Beginner

Sleep: 1st Priority. You must get sufficient sleep each night. The amount varies by individual, but should exceed 8.0 hours. If your dinner meal knocks you into an after-dinner nap, then you are not getting enough nighttime sleep. To gain more sleep hours, go to bed earlier, not wake up later. If you wake up in the middle of the night, sponge cool water on your body, dry, and return to bed.

Eat: 2nd Priority. You may eat 2,000 calories a day. There is an app for calories: http://www.myfitnesspal.com/food/diary. Enter your meals each day until you can estimate your portions for 2,000 calories/day. Even at 2,000 calories/day, do not knowingly choose solid fat (either hydrogenated vegetable shortening or most animal fat), sugar (except natural fruit), or salt (except portions with ≤ 500 mg, or condiments with ≤ 60 mg per teaspoon). Some nutrients in the news are calcium (eg, milk), Vit. E (eg, nuts), fiber (eg, oatmeal), omega-3 fatty acids, marinara sauce (eg, tomatoes w/o added salt), fruits & vegetables, lemon water (ie, potassium citrate to avoid kidney stones), coffee (nb: max of 1 cup/day of caffeinated coffee), baby aspirin (ie, fight plaque). You must have a low body fat % to age well. Stop eating well before you “feel” full.

Push-ups/Sit-ups: 3rd Priority. Your goal late in life is to survive a fall. Like anything, you must train for fall avoidance with specific exercises. You need the coordination and muscular reflexes to prevent or correct any falls. No exercise is more specific to falls than push-ups or sit-ups. You may do both or take your choice. The important thing is that you get down on the floor unassisted, do your exercise, and then rise unassisted (ie, do not use your hands to pull or push yourself upward after you have gotten one knee off the floor). Do not use chairs or furniture to assist in getting down or up. Do your push-ups or sit-ups on a soft rug. You should do 100 sit-ups, 100 push-ups, or 100 combined per day. The push-ups are for muscular strength, the sit-ups for back strength.

Muscular Strength: 4th Priority. You may combine your push-ups with your muscular exercises. Buy at least 2 dumbbells. One should be as much as you can lift 5x initially with your strongest arm. One should be as much as you can curl 10x initially with your strongest arm. This is your sequence: Lift the heavier dumbbell with each arm as many times as possible (but not more than 20x/arm), walk w/o a dumbbell for 133 steps, curl the lighter dumbbell with each arm as many times as possible (but not more than 50x), walk w/o a dumbbell for 133 steps, do a set of push-ups or sit-ups or both (but not more than 20x, as your focus should be the process of getting down and getting up), walk w/o a dumbbell for 133 steps. Repeat as often as desired, but not more than 10x (ie, 5,000 steps). You will get tired as you do this sequence, so you may not be able to lift or curl as much on the last rep as on the 1st rep. This reduction in reps is OK. Do muscular strength at least 3 days per week.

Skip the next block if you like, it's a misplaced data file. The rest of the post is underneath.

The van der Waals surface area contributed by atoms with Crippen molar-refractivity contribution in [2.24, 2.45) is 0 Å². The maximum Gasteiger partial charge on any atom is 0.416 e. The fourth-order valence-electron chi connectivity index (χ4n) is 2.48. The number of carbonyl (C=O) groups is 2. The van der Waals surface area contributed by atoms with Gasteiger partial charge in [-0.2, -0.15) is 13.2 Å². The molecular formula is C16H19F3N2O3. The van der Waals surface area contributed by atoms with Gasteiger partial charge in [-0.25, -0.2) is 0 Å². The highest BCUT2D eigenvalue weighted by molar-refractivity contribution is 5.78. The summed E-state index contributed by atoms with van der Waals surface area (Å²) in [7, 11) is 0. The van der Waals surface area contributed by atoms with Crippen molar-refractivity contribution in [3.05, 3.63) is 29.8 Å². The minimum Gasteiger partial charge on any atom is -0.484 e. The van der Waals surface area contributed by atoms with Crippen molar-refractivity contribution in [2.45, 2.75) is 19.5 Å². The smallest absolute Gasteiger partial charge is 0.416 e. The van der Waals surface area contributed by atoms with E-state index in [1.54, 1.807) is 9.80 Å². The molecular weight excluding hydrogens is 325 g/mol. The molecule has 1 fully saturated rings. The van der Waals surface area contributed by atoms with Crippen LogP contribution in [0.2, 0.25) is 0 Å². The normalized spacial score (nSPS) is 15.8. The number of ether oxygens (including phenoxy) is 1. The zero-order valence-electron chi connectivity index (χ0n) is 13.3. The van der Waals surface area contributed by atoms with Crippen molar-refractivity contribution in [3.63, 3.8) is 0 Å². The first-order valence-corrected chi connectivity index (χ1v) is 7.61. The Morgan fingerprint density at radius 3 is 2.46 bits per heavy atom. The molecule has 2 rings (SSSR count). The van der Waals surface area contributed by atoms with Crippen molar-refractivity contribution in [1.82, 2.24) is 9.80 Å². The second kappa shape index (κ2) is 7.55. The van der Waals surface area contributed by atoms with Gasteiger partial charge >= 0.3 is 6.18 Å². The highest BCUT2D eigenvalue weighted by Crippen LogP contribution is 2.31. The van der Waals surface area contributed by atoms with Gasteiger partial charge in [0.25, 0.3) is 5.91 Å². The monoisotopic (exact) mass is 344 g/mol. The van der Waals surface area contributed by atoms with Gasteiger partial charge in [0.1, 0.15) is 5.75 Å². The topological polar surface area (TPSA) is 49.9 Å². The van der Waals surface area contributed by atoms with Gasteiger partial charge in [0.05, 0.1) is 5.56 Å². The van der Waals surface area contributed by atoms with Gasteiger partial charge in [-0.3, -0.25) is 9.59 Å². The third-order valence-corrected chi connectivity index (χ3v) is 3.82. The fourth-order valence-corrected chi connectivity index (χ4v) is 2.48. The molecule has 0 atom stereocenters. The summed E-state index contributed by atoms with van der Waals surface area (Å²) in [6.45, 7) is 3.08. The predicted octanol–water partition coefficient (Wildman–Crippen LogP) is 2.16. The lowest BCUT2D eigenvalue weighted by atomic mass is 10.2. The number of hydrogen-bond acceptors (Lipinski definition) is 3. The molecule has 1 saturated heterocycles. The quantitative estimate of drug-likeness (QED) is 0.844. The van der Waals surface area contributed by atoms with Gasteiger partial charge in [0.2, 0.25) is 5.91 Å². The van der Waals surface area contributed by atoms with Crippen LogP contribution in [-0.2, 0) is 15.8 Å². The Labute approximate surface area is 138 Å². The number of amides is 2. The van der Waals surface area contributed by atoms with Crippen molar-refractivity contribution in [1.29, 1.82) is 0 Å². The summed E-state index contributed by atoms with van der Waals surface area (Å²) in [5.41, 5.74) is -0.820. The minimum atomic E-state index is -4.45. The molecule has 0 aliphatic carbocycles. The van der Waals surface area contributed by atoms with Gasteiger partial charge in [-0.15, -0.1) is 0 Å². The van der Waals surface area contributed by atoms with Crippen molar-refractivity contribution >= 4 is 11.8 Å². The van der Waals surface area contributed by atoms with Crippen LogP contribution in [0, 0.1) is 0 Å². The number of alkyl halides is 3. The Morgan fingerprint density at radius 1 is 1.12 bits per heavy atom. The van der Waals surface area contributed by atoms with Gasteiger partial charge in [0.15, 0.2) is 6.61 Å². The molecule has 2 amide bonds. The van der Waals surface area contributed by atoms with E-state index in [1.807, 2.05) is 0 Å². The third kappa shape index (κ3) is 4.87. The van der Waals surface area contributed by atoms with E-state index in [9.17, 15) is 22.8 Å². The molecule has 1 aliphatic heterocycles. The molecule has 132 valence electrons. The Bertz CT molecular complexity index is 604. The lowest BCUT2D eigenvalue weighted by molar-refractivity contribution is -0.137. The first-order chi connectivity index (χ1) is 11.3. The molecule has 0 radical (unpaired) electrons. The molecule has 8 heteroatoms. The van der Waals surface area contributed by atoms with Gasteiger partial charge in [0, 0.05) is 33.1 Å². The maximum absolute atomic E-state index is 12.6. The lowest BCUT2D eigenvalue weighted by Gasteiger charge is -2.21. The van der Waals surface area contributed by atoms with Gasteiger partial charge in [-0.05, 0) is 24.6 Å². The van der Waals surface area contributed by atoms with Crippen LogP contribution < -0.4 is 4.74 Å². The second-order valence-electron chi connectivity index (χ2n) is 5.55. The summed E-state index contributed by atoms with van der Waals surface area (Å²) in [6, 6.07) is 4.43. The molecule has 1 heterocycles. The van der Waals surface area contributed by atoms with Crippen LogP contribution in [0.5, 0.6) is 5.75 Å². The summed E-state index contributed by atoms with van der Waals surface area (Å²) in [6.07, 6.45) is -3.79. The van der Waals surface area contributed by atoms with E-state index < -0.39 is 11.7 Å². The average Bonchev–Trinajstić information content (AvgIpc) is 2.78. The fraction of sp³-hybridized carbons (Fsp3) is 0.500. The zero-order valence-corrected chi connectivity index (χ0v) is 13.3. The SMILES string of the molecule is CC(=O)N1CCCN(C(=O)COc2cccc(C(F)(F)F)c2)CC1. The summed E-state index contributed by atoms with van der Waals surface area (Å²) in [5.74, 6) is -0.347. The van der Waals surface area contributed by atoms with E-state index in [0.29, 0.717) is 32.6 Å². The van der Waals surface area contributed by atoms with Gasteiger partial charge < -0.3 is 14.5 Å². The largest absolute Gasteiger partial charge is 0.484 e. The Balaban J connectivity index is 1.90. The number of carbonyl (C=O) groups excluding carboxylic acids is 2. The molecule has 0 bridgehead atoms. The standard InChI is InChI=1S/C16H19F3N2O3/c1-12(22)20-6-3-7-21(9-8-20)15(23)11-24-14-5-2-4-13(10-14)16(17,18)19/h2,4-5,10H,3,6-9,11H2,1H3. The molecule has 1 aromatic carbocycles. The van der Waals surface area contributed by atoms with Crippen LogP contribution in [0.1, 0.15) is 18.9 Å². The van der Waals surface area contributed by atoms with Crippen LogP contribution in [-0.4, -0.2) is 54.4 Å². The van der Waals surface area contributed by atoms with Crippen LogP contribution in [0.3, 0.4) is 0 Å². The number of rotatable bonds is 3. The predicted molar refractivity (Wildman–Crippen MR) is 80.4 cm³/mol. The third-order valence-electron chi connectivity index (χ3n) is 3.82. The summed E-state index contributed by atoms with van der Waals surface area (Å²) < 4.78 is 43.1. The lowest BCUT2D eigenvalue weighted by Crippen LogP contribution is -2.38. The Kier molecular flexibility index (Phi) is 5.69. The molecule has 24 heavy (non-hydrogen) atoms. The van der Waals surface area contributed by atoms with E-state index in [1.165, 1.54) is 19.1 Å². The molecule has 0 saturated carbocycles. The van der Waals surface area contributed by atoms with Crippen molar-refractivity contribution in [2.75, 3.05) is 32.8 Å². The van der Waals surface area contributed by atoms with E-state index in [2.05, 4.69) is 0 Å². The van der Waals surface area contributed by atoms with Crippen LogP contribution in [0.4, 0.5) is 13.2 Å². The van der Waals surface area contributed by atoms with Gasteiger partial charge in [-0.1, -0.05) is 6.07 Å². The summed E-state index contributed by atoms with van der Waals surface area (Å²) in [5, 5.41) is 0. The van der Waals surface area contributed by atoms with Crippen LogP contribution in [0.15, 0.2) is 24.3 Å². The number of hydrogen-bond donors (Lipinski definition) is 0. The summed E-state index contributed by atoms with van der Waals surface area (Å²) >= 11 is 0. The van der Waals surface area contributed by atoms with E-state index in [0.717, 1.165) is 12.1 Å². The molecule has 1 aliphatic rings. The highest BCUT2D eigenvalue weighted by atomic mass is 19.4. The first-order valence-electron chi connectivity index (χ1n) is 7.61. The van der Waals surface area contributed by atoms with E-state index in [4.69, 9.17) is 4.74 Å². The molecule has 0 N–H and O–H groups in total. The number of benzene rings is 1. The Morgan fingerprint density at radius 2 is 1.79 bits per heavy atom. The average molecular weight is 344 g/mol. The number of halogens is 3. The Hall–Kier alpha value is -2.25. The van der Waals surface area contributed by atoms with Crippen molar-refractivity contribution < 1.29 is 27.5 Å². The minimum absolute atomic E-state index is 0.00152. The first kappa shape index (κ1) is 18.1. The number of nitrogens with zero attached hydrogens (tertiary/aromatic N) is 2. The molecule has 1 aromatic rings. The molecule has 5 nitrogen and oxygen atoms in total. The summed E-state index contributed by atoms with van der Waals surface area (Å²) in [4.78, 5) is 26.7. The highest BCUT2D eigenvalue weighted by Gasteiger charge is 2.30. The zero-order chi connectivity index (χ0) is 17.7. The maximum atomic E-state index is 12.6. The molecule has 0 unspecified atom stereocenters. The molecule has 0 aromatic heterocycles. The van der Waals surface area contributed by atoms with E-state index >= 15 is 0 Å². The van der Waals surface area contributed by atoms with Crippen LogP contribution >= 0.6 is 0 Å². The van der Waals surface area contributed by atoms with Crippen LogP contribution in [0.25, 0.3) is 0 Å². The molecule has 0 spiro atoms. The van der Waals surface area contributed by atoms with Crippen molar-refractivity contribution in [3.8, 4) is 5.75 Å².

Cardiovascular Fitness: 5th Priority. Find a rubberized track or dirt track that is at least 0.1 miles in circumference. Never exercise on concrete or asphalt. Wear a fitness watch with a heartrate monitor. Alternate between running 0.1 miles and walking 0.1 miles. Do not exceed 75% of your maximum heartrate (ie, max HR is 230 minus your age). Run/walk the 0.1 mile intervals for 5,000 to 10,000 steps. Do cardiovascular fitness at least twice per week.

1.5 Mile Test: Once per month, measure yourself by running 1.5 miles. Enter your time, gender, and age at http://www.exrx.net/Calculators/OneAndHalf.html.

Metrics:

  • Sleep ≥ 8 hours/day.
  • Eat ≤ 2,000 calories/day.
  • Have a BMI ≤ 23. (Overweight begins at 25.)
  • Have a fat content ≤ 20% (for males). (The maximum for males is 23%.)
  • Do ≥ 100 push-ups/day.
  • Score on the 1.5 mile run ≥ “good.”
  • Lower your resting HR to the range of 40-60 BPM.
  • Raise your HDL above 60 mg/deciliter, if this is possible. Do not take pills for this metric.

Weights, Exercises, and Repetitions: You may modify your routine every 3 months. If you are making faster progress than this, congratulate yourself, but still do not change your routine more than quarterly. 

Pictures: Take a selfie every quarter. Wear as little as possible, such as a bathing suit. Use the same outfit, same location, same lighting, same camera/lens/setting, same distance between yourself and camera. Takes notes on your routine and measurements. Your measurements would include what you value, such as weight, height, %bodyfat, BMI, and circumferences of body parts.

 

 

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